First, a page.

A collection of stories set in the Primal Land, with an all-conquering hero.
Brian Lumley is the author of the bestselling Necroscope series of vampire novels. The first Necroscope, Harry Keogh, also appears in a collection of Lumley's short fiction, Harry Keogh and Other Weird Heroes, along Titus Crow and Henri Laurent de Marigny, from Titus Crow, Volumes One, Two, and Three, and David Hero and Eldin the Wanderer, from the Dreamlands series.
An acknowledged master of Lovecraft-style horror, Brian Lumley has won the British Fantasy Award and been named a Grand Master of Horror. His works have been published in more than a dozen countries and have inspired comic books, role-playing games, and sculpture, and been adapted for television.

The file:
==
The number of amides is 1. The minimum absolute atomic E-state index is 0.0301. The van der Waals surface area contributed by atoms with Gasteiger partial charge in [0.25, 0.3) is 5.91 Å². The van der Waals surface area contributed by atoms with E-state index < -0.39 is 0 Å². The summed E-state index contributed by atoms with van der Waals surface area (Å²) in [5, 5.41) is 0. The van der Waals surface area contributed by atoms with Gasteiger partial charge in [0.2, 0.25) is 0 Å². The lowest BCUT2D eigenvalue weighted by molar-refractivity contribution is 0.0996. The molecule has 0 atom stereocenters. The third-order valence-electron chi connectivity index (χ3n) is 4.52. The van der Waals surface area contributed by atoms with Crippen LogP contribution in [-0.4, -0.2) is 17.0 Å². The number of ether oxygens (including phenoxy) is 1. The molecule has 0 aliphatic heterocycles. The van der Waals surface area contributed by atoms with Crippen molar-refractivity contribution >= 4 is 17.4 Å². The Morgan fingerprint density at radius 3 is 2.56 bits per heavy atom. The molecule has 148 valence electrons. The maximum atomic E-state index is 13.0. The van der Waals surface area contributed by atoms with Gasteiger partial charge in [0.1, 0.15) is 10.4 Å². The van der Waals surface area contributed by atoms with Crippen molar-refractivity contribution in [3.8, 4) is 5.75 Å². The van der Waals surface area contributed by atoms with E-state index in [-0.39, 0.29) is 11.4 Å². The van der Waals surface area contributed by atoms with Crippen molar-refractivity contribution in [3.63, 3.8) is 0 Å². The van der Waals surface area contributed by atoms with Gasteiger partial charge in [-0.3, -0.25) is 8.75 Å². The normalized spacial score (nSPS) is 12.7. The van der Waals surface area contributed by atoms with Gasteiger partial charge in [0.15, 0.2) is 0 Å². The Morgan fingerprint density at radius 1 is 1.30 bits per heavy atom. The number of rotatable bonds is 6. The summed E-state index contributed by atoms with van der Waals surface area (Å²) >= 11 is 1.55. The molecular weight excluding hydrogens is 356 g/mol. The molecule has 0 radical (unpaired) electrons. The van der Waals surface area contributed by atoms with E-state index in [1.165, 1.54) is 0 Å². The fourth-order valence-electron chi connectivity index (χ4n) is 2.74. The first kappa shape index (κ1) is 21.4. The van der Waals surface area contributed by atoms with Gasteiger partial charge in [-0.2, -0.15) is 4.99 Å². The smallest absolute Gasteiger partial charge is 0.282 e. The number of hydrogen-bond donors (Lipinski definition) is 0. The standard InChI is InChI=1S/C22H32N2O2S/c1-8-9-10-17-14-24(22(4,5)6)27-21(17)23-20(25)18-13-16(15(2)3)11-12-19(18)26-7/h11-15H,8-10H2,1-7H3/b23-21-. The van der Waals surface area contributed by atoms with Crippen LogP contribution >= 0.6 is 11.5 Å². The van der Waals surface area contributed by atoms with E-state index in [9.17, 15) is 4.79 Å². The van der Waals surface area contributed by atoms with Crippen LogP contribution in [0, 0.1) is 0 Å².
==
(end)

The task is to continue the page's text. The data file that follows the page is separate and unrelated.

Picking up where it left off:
When not writing, Lumley can often be found spear-fishing in the Greek islands, gambling in Las Vegas, or attending a convention somewhere in the US. Lumley and his wife live in England.
In the coastal, tropical forests east of Thinhla, lost amid creeper-cursed and vine-entwined ruins of an ancient city--where orchids took root in crumbling courtyards and shifty-eyed chameleons swayed atop the slumping piles of primal ziggurats--there lay the toppled temple of Ahorra Izz, the scorpion-god, whose stone steps went down to caverns of forbidden treasure beyond all dreams of human avarice. Guarded to east and west by twin rivers no man had ever named, whose steamy banks crept with crocodiles and whose waters teemed with tiny, terrible flesh-eating fishes--and by jungles of hybrid vegetation voracious beyond any appeasement, whose spines and suckers were armed with potent poisons--the place would seem unassailable and the treasure of Ahorra Izz entirely safe from all outsiders . . . And yet--
At least one man had been there, had filled his pockets to brimming with brilliant red gems, and had survived to tell of that hellish hothouse of rotting ruins and vampire vegetation--but only at the expense of his freedom . . .